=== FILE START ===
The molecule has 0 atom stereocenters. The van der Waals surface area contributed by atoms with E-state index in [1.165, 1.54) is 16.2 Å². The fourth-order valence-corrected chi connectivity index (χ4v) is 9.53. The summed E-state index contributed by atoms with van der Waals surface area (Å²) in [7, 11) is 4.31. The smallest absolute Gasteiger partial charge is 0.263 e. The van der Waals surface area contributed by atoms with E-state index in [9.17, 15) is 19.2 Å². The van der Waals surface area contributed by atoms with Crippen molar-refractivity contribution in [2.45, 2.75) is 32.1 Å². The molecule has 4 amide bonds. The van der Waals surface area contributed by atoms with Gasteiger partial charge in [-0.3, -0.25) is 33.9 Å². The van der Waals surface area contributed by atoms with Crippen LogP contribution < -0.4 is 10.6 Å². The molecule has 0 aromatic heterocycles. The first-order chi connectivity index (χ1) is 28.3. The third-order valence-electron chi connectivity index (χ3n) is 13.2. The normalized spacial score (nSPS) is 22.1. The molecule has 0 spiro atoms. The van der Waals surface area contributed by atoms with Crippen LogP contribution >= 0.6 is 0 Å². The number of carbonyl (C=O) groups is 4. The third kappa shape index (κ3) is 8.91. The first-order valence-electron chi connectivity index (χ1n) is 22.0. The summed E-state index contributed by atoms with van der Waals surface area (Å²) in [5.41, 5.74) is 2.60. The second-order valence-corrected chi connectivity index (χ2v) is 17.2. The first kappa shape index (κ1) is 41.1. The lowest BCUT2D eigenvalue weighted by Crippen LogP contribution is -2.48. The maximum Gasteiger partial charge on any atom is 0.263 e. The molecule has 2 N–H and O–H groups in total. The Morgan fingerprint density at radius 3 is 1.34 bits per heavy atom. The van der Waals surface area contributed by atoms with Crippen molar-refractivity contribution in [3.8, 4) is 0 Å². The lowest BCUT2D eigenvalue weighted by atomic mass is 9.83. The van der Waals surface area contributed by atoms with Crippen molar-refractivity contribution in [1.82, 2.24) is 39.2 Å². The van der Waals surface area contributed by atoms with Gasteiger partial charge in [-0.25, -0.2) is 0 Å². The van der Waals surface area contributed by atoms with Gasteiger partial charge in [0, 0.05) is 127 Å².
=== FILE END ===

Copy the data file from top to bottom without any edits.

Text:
The molecule has 0 atom stereocenters. The van der Waals surface area contributed by atoms with E-state index in [1.165, 1.54) is 16.2 Å². The fourth-order valence-corrected chi connectivity index (χ4v) is 9.53. The summed E-state index contributed by atoms with van der Waals surface area (Å²) in [7, 11) is 4.31. The smallest absolute Gasteiger partial charge is 0.263 e. The van der Waals surface area contributed by atoms with E-state index in [9.17, 15) is 19.2 Å². The van der Waals surface area contributed by atoms with Crippen molar-refractivity contribution in [2.45, 2.75) is 32.1 Å². The molecule has 4 amide bonds. The van der Waals surface area contributed by atoms with Gasteiger partial charge in [-0.3, -0.25) is 33.9 Å². The van der Waals surface area contributed by atoms with Crippen LogP contribution < -0.4 is 10.6 Å². The molecule has 0 aromatic heterocycles. The first-order chi connectivity index (χ1) is 28.3. The third-order valence-electron chi connectivity index (χ3n) is 13.2. The normalized spacial score (nSPS) is 22.1. The molecule has 0 spiro atoms. The van der Waals surface area contributed by atoms with Crippen LogP contribution >= 0.6 is 0 Å². The number of carbonyl (C=O) groups is 4. The third kappa shape index (κ3) is 8.91. The first-order valence-electron chi connectivity index (χ1n) is 22.0. The summed E-state index contributed by atoms with van der Waals surface area (Å²) in [5.41, 5.74) is 2.60. The second-order valence-corrected chi connectivity index (χ2v) is 17.2. The first kappa shape index (κ1) is 41.1. The lowest BCUT2D eigenvalue weighted by Crippen LogP contribution is -2.48. The maximum Gasteiger partial charge on any atom is 0.263 e. The molecule has 2 N–H and O–H groups in total. The Morgan fingerprint density at radius 3 is 1.34 bits per heavy atom. The van der Waals surface area contributed by atoms with Crippen molar-refractivity contribution in [3.8, 4) is 0 Å². The lowest BCUT2D eigenvalue weighted by atomic mass is 9.83. The van der Waals surface area contributed by atoms with Crippen molar-refractivity contribution in [1.82, 2.24) is 39.2 Å². The van der Waals surface area contributed by atoms with Gasteiger partial charge in [-0.25, -0.2) is 0 Å². The van der Waals surface area contributed by atoms with Gasteiger partial charge in [0, 0.05) is 127 Å².